The primary legacy of No Child Left Behind, the shift towards greater emphasis on standardized testing, is largely seen as a grave mistake. Obsessive standardized testing negatively impacted the ability of incoming college students to “think critically,” according to Sean Wernert, Faculty Academic Advisor at the University of Notre Dame. Indeed, George Bush’s former education secretary, Margaret Spellings, referred to No Child Left Behind as a “toxic brand” in American politics, largely because of the effects of rampant standardized testing.

The last eight years has seen President Obama and former education secretary Arne Duncan aligning themselves more closely with education reformism with their Race to the Top initiative. An initiative that echoes No Child Left Behind in its performance-based evaluation for teachers and a renewed emphasis on standardized testing. After nearly 16 years of education policy based on this style of reformism, the time for a return to a system that doesn’t stifle the learning process is long overdue, yet the Clinton presidential campaign is remarkably silent regarding education reform.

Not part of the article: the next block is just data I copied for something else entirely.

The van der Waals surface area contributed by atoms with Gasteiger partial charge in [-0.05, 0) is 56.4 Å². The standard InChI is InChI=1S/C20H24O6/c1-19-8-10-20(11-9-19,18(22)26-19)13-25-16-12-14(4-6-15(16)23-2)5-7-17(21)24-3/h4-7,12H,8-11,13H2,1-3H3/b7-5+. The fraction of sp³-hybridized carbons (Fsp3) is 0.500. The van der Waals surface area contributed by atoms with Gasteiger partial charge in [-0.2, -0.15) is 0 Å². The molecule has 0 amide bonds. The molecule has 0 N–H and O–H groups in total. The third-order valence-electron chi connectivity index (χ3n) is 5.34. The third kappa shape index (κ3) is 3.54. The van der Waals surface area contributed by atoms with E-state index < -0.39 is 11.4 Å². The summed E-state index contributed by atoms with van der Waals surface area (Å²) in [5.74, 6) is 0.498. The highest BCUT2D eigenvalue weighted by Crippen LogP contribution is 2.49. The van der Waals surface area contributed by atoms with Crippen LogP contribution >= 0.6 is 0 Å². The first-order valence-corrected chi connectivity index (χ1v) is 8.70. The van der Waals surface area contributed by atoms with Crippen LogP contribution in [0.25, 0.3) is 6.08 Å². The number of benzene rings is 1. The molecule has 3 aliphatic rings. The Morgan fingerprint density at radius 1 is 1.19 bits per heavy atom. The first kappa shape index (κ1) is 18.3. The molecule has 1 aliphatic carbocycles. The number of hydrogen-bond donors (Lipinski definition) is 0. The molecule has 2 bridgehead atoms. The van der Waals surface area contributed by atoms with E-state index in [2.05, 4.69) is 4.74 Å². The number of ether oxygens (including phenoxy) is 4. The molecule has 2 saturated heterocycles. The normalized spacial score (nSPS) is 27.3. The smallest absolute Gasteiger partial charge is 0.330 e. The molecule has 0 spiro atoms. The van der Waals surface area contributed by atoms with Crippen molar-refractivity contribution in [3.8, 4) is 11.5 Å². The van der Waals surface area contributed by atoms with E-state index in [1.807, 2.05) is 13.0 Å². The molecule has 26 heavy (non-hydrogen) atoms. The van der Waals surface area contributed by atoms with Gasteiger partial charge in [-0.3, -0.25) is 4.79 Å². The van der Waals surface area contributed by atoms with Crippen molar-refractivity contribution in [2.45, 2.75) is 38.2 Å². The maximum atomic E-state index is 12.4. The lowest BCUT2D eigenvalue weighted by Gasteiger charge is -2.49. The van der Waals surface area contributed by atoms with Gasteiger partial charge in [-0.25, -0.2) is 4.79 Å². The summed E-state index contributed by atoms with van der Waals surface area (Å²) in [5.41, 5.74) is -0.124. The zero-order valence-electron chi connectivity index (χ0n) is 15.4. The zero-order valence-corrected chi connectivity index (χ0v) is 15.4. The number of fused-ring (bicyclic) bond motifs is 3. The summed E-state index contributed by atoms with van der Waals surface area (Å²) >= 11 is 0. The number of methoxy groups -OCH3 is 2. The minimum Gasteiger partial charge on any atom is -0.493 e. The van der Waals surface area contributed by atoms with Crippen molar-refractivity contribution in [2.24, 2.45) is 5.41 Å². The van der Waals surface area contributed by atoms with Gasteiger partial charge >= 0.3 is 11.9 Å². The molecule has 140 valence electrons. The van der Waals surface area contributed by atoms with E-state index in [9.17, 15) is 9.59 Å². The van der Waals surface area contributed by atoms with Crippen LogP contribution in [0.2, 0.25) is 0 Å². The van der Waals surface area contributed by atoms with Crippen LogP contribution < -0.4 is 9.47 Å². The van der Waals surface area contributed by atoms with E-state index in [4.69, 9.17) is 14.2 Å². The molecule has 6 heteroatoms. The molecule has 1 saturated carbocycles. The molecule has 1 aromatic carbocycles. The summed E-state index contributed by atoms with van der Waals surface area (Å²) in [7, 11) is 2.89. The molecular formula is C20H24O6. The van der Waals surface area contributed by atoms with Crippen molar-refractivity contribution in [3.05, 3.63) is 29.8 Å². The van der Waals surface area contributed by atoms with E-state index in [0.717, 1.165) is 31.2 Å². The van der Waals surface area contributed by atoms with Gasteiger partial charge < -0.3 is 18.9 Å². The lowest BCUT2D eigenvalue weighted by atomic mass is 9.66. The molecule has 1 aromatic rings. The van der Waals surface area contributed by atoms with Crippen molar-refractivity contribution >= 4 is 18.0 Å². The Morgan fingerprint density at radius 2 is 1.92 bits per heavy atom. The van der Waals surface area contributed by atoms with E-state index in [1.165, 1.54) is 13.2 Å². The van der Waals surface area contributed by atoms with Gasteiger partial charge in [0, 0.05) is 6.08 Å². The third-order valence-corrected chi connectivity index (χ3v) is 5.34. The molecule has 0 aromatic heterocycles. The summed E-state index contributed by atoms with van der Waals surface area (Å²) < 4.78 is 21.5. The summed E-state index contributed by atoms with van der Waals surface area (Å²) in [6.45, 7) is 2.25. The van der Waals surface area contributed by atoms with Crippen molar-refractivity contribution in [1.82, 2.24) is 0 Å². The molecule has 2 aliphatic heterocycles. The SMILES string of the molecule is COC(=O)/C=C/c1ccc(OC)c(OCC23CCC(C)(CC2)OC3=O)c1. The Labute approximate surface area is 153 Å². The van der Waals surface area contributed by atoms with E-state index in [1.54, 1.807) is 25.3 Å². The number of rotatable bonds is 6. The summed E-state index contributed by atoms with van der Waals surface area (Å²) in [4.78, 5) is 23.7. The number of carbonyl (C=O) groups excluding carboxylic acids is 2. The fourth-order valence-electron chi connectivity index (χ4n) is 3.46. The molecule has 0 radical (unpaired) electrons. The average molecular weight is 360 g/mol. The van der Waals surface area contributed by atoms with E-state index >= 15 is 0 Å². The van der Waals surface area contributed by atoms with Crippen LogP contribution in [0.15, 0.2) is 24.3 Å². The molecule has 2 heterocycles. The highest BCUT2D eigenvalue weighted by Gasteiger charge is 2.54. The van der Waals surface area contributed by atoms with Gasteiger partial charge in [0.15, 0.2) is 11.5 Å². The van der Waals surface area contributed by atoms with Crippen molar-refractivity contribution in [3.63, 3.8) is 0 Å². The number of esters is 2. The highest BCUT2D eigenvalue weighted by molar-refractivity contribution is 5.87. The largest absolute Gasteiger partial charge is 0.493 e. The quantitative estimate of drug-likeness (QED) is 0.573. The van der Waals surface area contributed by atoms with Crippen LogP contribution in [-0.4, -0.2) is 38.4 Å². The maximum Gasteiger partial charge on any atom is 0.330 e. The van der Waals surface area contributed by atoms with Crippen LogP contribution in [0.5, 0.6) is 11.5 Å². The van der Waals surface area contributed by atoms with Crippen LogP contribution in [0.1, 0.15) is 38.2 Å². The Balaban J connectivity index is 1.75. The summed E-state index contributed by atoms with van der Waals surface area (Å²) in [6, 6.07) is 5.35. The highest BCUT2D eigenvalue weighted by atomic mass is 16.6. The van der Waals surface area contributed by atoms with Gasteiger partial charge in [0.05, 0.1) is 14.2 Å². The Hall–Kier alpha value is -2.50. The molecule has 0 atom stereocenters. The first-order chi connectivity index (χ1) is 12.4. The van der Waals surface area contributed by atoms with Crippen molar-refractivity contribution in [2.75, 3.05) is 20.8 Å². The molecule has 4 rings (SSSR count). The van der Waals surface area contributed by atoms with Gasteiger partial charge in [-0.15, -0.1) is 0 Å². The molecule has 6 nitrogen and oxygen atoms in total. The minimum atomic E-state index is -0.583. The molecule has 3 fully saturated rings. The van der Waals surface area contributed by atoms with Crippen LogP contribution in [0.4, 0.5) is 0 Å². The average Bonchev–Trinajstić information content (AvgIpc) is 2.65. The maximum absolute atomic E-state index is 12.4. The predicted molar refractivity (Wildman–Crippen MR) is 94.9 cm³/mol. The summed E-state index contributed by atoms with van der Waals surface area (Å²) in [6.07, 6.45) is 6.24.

The language Clinton uses to describe her K-12 education policies is remarkably vague. She has made a key statement about making college more affordable, has spoken about early childhood education and computer science investments, and has relentlessly criticized the school to prison pipeline, but has largely ignored the issues of school choice, standardized testing, and student accountability.

The 2016 Democratic platform opposes high-stakes standardized testing and teacher accountability tied to testing, but Clinton’s website does not currently put forth any kind of stance on the aforementioned issues.

This lack of engagement is simply not good enough. With too many schools failing to prepare our students adequately for the future and too many families being given a ‘take it or leave it’ choice of underperforming neighborhood schools, simply offering financial relief to families will not completely tend to the dire state of American education. To fail to take a hard stance on something as pivotal as education reform so late in the campaign is indicative of a presidency of tepid meandering, of lukewarm inaction.

UWF acquires Pensacola Museum of Art in summer deal

By Mary Jo Gruber